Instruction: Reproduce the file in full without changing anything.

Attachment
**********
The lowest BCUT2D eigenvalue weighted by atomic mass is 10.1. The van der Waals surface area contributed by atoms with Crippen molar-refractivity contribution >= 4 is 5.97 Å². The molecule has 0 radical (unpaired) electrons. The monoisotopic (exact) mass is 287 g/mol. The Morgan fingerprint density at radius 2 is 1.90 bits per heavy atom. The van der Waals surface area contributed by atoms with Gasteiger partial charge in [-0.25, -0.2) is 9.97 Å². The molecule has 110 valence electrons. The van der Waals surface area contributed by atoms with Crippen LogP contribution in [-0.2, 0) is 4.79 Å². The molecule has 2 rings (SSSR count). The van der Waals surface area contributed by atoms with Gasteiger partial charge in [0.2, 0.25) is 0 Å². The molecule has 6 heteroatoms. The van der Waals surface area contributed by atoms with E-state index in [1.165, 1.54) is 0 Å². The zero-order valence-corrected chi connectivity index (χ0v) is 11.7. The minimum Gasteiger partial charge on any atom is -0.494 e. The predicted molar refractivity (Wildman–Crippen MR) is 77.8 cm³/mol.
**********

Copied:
The lowest BCUT2D eigenvalue weighted by atomic mass is 10.1. The van der Waals surface area contributed by atoms with Crippen molar-refractivity contribution >= 4 is 5.97 Å². The molecule has 0 radical (unpaired) electrons. The monoisotopic (exact) mass is 287 g/mol. The Morgan fingerprint density at radius 2 is 1.90 bits per heavy atom. The van der Waals surface area contributed by atoms with Gasteiger partial charge in [-0.25, -0.2) is 9.97 Å². The molecule has 110 valence electrons. The van der Waals surface area contributed by atoms with Crippen LogP contribution in [-0.2, 0) is 4.79 Å². The molecule has 2 rings (SSSR count). The van der Waals surface area contributed by atoms with Gasteiger partial charge in [0.2, 0.25) is 0 Å². The molecule has 6 heteroatoms. The van der Waals surface area contributed by atoms with E-state index in [1.165, 1.54) is 0 Å². The zero-order valence-corrected chi connectivity index (χ0v) is 11.7. The minimum Gasteiger partial charge on any atom is -0.494 e. The predicted molar refractivity (Wildman–Crippen MR) is 77.8 cm³/mol.